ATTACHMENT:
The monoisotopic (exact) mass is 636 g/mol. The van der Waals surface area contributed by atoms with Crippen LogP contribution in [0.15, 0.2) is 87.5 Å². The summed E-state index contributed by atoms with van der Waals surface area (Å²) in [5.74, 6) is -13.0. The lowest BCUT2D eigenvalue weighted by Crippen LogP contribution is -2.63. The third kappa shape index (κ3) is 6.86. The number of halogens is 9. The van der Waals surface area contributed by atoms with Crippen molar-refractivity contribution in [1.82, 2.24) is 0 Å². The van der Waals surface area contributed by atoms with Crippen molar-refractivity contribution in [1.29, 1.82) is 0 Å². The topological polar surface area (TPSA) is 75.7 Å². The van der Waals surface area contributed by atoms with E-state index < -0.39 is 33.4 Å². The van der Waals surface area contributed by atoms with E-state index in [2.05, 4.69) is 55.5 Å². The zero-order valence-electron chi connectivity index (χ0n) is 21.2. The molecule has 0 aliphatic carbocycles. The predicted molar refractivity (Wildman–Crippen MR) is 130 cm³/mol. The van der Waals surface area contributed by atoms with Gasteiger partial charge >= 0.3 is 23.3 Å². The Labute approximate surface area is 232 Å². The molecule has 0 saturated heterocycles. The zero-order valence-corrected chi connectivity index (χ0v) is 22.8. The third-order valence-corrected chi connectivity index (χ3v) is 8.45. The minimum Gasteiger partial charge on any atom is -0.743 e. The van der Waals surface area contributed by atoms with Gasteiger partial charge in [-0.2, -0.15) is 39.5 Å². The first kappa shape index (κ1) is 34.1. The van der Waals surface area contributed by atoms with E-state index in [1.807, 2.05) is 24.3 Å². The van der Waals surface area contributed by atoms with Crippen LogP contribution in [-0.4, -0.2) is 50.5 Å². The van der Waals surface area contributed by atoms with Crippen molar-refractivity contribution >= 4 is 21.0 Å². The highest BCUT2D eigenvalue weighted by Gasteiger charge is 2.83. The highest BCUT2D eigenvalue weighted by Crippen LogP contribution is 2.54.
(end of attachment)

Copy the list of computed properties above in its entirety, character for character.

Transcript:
The monoisotopic (exact) mass is 636 g/mol. The van der Waals surface area contributed by atoms with Crippen LogP contribution in [0.15, 0.2) is 87.5 Å². The summed E-state index contributed by atoms with van der Waals surface area (Å²) in [5.74, 6) is -13.0. The lowest BCUT2D eigenvalue weighted by Crippen LogP contribution is -2.63. The third kappa shape index (κ3) is 6.86. The number of halogens is 9. The van der Waals surface area contributed by atoms with Crippen molar-refractivity contribution in [1.82, 2.24) is 0 Å². The van der Waals surface area contributed by atoms with Crippen molar-refractivity contribution in [1.29, 1.82) is 0 Å². The topological polar surface area (TPSA) is 75.7 Å². The van der Waals surface area contributed by atoms with E-state index < -0.39 is 33.4 Å². The van der Waals surface area contributed by atoms with E-state index in [2.05, 4.69) is 55.5 Å². The zero-order valence-electron chi connectivity index (χ0n) is 21.2. The molecule has 0 aliphatic carbocycles. The predicted molar refractivity (Wildman–Crippen MR) is 130 cm³/mol. The van der Waals surface area contributed by atoms with Gasteiger partial charge >= 0.3 is 23.3 Å². The Labute approximate surface area is 232 Å². The molecule has 0 saturated heterocycles. The zero-order valence-corrected chi connectivity index (χ0v) is 22.8. The third-order valence-corrected chi connectivity index (χ3v) is 8.45. The minimum Gasteiger partial charge on any atom is -0.743 e. The van der Waals surface area contributed by atoms with Gasteiger partial charge in [-0.2, -0.15) is 39.5 Å². The first kappa shape index (κ1) is 34.1. The van der Waals surface area contributed by atoms with E-state index in [1.807, 2.05) is 24.3 Å². The van der Waals surface area contributed by atoms with Crippen LogP contribution in [-0.4, -0.2) is 50.5 Å². The van der Waals surface area contributed by atoms with Crippen molar-refractivity contribution >= 4 is 21.0 Å². The highest BCUT2D eigenvalue weighted by Gasteiger charge is 2.83. The highest BCUT2D eigenvalue weighted by Crippen LogP contribution is 2.54.